Know your wood: which is best for braaiing?

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Know your wood: which is best for braaiing?

This week Clement Pedro answers a question that will make braaiing better and easier. Here’s how to light the fire using the right wood.

There is a question that has bothered man for thousands of years. It has kept us awake at night, distracting us from our everyday lives. The question needs to be answered and today is that day, my friends.

What wood should I use?

Firstly, we need to realise that not all wood is equal.

When selecting wood for the fire, avoid chopping down your willow or foraging for twigs the wind might have blown in.

Hardwoods (sekelbos, rooikraans, mopane, and camelthorn/kameeldoring) are ideal because they retain heat well and burn for longer, which means you’re able to cook a lot more in one go. Besides fuel, cooking over wood also lends a “woody”, smoky flavour to food and, when used correctly at the right temperatures, you could effectively smoke whatever you’re cooking without all the equipment normally needed.

The only downfall is that wood has to burn for a while to become ashy white coals before you can start cooking, which means that there is a longer wait before you get your braai on. But that doesn’t seem to be much of a downfall to me, after all, aren’t braais all about the gees?

If you’re looking to speed up the process, fear not – bring on the charcoal.

Essentially, charcoal is wood burned at high temperatures in a low-oxygen environment. The result is coal.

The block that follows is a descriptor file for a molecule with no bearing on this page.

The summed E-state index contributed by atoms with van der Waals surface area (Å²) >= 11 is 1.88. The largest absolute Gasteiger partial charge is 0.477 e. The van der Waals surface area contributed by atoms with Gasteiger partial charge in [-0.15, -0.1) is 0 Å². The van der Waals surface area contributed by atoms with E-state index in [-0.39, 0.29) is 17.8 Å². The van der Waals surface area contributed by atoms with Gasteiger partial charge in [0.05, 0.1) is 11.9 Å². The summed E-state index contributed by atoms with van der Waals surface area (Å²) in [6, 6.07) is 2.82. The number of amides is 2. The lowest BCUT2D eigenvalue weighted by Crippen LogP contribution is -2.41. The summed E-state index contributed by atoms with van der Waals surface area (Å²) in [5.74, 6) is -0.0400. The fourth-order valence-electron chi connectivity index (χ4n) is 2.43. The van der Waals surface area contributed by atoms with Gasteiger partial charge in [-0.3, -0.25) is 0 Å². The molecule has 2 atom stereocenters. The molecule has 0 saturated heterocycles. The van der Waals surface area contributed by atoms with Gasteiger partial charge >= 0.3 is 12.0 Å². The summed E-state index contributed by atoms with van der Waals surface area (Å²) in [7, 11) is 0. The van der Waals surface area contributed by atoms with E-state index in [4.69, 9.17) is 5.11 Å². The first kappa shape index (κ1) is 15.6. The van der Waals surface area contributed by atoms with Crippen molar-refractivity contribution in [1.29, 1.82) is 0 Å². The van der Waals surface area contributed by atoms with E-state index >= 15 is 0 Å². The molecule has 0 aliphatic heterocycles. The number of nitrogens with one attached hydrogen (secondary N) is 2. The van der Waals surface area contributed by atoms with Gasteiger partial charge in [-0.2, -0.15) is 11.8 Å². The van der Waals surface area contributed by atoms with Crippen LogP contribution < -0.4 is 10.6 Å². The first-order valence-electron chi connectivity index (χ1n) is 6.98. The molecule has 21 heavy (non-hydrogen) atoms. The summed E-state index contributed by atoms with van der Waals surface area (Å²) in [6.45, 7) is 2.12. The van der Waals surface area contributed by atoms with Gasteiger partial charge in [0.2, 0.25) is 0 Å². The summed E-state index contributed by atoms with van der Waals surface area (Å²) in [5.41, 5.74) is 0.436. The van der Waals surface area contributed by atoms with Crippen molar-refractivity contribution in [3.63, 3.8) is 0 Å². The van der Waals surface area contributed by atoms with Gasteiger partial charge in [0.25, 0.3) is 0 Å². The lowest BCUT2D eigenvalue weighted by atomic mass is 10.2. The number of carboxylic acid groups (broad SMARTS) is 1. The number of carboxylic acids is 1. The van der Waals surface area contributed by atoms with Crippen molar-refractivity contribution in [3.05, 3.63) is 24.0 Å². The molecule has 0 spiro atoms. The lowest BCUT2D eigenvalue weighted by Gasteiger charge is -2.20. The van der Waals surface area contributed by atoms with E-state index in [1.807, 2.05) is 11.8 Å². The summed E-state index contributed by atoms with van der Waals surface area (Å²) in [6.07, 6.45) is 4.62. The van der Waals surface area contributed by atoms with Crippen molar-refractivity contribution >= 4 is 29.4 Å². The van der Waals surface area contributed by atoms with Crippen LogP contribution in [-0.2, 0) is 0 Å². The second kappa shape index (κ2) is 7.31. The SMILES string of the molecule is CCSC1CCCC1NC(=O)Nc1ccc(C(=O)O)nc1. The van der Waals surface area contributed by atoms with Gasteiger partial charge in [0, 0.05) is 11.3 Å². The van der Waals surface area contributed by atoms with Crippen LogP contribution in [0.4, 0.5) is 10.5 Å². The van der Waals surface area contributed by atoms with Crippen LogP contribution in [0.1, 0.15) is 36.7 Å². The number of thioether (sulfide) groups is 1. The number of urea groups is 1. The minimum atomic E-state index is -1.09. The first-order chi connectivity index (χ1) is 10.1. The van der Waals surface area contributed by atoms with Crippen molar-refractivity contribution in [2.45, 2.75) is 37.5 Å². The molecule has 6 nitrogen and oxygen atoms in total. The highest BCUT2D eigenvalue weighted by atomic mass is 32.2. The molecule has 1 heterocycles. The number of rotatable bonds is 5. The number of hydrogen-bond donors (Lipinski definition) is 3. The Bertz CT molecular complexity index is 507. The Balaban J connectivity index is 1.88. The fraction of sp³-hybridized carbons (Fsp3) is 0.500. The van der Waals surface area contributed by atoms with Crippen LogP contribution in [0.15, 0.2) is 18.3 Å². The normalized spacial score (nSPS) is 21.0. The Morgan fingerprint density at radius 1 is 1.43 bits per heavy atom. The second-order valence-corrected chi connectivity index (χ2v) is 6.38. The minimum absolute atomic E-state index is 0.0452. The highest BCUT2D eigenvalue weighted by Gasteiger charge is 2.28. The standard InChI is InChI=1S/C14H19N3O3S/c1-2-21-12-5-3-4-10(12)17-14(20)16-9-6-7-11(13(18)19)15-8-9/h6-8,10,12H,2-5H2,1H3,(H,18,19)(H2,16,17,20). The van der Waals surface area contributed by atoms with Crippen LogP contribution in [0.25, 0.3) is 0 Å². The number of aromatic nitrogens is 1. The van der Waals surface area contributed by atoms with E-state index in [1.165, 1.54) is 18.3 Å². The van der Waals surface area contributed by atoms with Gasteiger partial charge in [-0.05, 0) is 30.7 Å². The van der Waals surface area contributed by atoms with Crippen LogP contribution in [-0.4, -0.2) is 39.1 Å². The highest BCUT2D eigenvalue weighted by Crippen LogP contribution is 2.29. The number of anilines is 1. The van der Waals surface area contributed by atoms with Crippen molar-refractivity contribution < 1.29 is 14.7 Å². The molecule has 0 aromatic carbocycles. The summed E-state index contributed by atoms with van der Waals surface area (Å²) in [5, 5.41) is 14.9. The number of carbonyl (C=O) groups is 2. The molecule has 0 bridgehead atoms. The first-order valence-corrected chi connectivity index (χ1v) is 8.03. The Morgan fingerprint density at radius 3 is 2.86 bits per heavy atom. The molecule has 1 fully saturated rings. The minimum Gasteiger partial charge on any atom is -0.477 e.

But once again, not all coal is created equally, and I need to stress that briquettes should not even be considered when preparing a fire.

There are so many unnatural, unpronounceable, and downright dirty things added to what we call briquettes – we should be avoiding the stuff at all costs.

What charcoal should I use?

Lump charcoal is a natural product without any of the added extra nasties. It burns clean and also holds heat well.

Like wood, lump charcoal also has the ability to add that desired charred flavour to food that we love so much.

It reaches the correct temperature faster than wood does so you’ll be able to get those chops going a lot faster this way.

After searching for the perfect coal I’ve found two and one of them (my favourite) is available at Woolies: the restaurant-grade charcoal is my favourite non-edible product from Woolworths, truth!

To please the masses, this summer I’ll be using both, wood in the braai and charcoal in the Weber.

And before we end I would like to make a public service announcement.

Those little white blocks that bring the love and light to our braais, are not so loving. Firelighters are not ayoba.

Ever noticed how you don’t really want to handle the stuff because of the nasty smell left on your hands, yet we use it to light the fire that we are going to cook on?

Instead of using firelighters use a chimney starter when working with charcoal and simply add some lit newspaper to the bottom of the chimney to get the coal going.

There are a few firelighters available that don’t contain hazardous chemicals and materials and opt for a more natural approach using recycled materials and vegetable oils to kick-start the fire.

Browse our braai recipes here.

Clement Pedro Article by: Clement Pedro

Clement Pedro strikes a balance between rib-sticking fare you can really get stuck into and experimental recipes that take accessible ingredients to next-level status. Clem can do pretty much anything – and so can you with his recipes.

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